1. The three Swiss regions are very different

The three parts of Switzerland are not at all alike – The French part of Switzerland (Suisse Romande) is nothing like the German part of Switzerland, while Ticino is also quite apart. If you’re moving to Suisse Romande, don’t ask someone living in the German part of Switzerland for advice, they will have a completely different picture. From the way the cities are organized, to people’s mentality, you will find numerous differences.

Languages of Switzerland

Languages spoken in Switzerland

Just to give you an idea, in Suisse Romande it is acceptable to be 15 minutes late for a meeting, while in the German part of Switzerland, it is usually customary to arrive 5 minutes earlier.

2. Learning the local language is a must

You can use English in the bigger, more international cities like Zurich or Geneva, but don’t assume everyone speaks English or is willing to speak it throughout Switzerland.

If you think you can get by in the German part of Switzerland because you know German, guess again. Swiss German is like nothing you’ve heard before and, especially if don’t speak German, you will need some time to get used to the typical Swiss phrases like ‘Gruezi’, ‘isch guet gsi’ or inserting an ä or ö in virtually every other word.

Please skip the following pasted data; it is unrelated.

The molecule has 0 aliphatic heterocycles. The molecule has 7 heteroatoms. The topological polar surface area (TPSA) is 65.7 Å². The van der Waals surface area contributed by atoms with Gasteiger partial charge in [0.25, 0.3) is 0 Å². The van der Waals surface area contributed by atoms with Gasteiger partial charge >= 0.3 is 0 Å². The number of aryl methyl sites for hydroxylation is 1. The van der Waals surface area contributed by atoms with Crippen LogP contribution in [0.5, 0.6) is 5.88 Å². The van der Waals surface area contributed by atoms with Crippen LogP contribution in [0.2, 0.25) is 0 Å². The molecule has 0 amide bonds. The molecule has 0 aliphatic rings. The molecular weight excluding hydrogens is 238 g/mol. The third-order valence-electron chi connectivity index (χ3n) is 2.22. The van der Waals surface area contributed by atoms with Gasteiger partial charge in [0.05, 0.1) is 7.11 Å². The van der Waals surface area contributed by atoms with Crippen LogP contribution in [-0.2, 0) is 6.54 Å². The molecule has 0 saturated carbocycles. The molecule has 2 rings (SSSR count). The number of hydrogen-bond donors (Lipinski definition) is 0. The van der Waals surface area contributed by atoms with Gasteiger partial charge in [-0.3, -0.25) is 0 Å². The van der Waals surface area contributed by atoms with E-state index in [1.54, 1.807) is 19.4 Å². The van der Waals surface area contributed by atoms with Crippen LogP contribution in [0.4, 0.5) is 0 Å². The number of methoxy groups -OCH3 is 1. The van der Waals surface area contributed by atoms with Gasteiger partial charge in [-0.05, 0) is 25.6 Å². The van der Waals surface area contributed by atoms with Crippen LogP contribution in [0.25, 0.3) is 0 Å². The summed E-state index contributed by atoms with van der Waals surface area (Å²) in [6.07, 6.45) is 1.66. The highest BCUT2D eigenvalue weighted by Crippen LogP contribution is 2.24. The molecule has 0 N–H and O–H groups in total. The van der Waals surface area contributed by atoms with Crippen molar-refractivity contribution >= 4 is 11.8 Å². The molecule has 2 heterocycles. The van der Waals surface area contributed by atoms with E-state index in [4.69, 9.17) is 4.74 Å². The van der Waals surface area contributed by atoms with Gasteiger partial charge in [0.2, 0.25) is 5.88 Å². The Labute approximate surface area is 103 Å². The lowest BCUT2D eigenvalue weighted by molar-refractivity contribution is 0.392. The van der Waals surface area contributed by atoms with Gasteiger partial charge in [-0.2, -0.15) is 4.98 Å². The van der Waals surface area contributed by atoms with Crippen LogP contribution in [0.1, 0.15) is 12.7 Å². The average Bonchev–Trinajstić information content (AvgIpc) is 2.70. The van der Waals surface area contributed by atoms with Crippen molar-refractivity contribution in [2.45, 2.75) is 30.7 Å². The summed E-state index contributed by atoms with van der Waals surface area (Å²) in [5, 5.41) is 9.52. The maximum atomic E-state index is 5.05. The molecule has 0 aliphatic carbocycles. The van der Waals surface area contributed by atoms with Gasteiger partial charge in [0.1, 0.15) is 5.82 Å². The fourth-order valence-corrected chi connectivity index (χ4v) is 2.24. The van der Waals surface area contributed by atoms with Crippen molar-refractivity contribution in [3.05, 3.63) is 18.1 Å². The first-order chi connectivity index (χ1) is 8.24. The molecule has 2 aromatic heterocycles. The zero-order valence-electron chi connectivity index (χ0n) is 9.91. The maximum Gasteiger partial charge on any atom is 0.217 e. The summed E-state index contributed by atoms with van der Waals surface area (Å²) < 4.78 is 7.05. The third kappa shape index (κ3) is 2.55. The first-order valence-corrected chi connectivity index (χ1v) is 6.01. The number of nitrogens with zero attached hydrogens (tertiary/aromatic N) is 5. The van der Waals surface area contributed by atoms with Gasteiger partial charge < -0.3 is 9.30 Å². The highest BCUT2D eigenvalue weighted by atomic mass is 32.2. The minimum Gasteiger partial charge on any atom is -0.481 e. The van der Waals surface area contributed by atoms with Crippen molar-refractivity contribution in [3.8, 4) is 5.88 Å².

In the German part of Switzerland, German is known as High German (Hoch Deutch), while the Swiss German dialect is often referred to as ‘mundart’.

Old Grey Tiger– my grandfather came over from Switzerland, his Swiss German wasn’t  understood by Germans he met in NYC

Pro tip: If you plan to stay in Switzerland for more than one year, take a quick class in ‘mundart’. At least you will know how to say hello to your neighbors and impress your Swiss acquaintances.

3. Finding a home to rent in Switzerland will be difficult. And that’s an understatement.

Housing in Switzerland

Picturesque Housing in Switzerland